I've been hanging out more on twitter lately (twitter.com/knitluck) and meeting some amazing knitting folks. One person I met, Rohn Strong of (@strongandstone) posed this question about knitting pattern design:
Do you think by walking knitters step by step and hand holding in patterns is generating a generation of very dependent knitters?
I had a very strong reaction to this question for a few reasons. After my recent baby sweater debacle based on a poor knitting pattern design that kept me from knitting for a week I have developed some strong opinions on knitting pattern design from the standpoint of a knitter and consumer. I am not a knitting pattern designer. I've dabbled in it, but decided that I'd leave it for the professionals. That said, after knitting many knitting patterns in the last ten years I'd like to think I've learned a thing or two about knitting pattern design as it concerns the end user, the knitter.
The other reason I had such a strong reaction is that I get upset about some attitudes towards beginner knitters. I've witnessed oneupsmanship, snobbery and downright arrogance when dealing with less experienced knitters and it makes me very disappointed in knitting as a hobby. I've seen this in yarn shops by yarn shop owners, I've experienced it in abundance at online knitting forums and it horrifies me that there are many cruel and unempathetic knitters out there who seem practically threatened by the notion that there are other ways to knit things, or that people might need help learning to knit.
I consider the attitude that providing specific instructions in knitting patterns creates "dependent knitters" to be at best arrogant and at worst rude. It suggests that knitters should be able to read a knitting designer's mind when knitting a pattern and already know the right cast on or bind off in any situation. Knitting is a skill that takes years to master. There's a master's program from TKGA that takes years to complete. It is a folly to expect that any knitter beginning or not will know a knitting designer's intentions without explicit instructions.
There's always going to be knitters to need extra hand holding. These knitters sometimes require a lot of patience (especially from local yarn shop owners), but making a knitter guess at technique is not going to magically eliminate these folks from knitting -nor should they be excluded from our hobby. Instead perhaps we need better training for knitting pattern designers to be as specific as possible in their designs and for yarn shop owners in basic interpersonal skills and specific offerings for one-on-one knitting tutoring. I get it, working with needy knitters is time consuming and frustrating for yarn shop owners, especially if said person didn't buy the yarn at the store, but we are all ambassadors to knitting as a hobby and we all need to ask ourselves whether we're doing our best to be inclusive.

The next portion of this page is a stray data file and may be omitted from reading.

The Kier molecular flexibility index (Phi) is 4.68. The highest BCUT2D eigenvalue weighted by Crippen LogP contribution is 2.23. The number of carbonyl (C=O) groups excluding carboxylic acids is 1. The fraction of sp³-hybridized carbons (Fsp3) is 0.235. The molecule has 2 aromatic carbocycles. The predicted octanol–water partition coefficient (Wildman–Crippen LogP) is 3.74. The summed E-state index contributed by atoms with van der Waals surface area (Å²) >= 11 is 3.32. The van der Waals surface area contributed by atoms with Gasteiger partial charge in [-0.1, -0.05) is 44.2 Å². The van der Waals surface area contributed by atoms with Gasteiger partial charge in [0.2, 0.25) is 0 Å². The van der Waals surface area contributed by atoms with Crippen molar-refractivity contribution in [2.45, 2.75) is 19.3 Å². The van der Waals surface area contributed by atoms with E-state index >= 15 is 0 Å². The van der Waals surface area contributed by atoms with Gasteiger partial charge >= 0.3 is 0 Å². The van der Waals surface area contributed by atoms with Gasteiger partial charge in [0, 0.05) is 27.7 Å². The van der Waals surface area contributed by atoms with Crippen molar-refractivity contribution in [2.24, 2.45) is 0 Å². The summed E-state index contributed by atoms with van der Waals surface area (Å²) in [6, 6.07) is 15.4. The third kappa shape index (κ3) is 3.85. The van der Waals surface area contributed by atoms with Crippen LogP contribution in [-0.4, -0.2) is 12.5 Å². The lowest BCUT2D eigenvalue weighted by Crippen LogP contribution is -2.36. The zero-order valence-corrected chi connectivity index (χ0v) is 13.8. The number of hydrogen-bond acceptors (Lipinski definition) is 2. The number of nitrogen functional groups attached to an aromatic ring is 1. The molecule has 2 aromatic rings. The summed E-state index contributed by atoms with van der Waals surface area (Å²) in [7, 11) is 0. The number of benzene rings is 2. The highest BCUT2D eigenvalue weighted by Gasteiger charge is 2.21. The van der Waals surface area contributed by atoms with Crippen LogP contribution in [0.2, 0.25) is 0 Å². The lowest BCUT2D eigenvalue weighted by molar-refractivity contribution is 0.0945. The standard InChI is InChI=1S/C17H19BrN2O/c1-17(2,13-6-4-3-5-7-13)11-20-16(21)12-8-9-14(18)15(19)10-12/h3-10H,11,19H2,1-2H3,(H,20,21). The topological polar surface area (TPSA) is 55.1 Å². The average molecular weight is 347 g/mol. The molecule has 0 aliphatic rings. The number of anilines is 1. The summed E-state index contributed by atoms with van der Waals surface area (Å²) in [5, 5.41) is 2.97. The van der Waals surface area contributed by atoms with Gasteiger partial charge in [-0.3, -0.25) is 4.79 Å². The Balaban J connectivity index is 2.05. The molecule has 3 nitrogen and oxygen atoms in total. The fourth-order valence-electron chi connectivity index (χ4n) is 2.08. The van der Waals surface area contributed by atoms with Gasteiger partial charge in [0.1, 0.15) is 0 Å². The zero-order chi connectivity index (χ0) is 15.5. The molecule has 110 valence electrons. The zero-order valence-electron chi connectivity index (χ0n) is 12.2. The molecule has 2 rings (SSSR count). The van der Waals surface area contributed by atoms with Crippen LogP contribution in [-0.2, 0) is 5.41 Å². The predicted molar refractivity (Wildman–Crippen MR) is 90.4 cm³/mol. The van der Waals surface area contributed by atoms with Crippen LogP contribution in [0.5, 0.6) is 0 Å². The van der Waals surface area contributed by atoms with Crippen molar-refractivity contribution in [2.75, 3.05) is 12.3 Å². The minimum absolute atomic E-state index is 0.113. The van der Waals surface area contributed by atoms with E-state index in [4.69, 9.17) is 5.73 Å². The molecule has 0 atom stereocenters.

One thing that really gets my goat is when knitting pattern designers don't specify which cast-on they used, or bind off. There are many ways to do both and if I had to spend hours researching which one would create the result I see in the photo, then that's time that I'm not knitting and the faster I'm able to knit a knitting pattern, the faster I will be able to purchase another pattern and more yarn. It benefits designers, yarn companies and knitters as a whole to have comprehensive knitting patterns that educate the knitter on different techniques and even offers alternatives to the techniques listed. Maybe these are things that can be added as errata or notes in Ravelry. I understand that knitting pattern design is time-intensive and time sensitive. Sometimes it's hard to get all the things in there and specific technique description is very detail oriented work for endeavors that are already heavy with specifics.
That said, with the proliferation of new knitting pattern designs and designers in the last decade patterns are getting better and better and there's more tech support and contact between knitters and knitting pattern designers. It's not too difficult to contact your knitting pattern designer with a question, but it saves designers the time of having to answer those questions by putting those details in the pattern to begin with. That doesn't account for the goofballs (like myself) who get so excited about a given knitting pattern that they don't read it all the way through before casting on (derp), but that's no fault of the designer anyway.
UPDATE Kate Atherly has written marvelously about this from the knitting pattern designer's perspective and Wooly Thinker has done a great job expanding upon some of the ideas mentioned here in the comments, especially how expanded knitting pattern instructions breeds confident multi-talented knitters.
Happy knitting all! I look forward to reading responses to this article.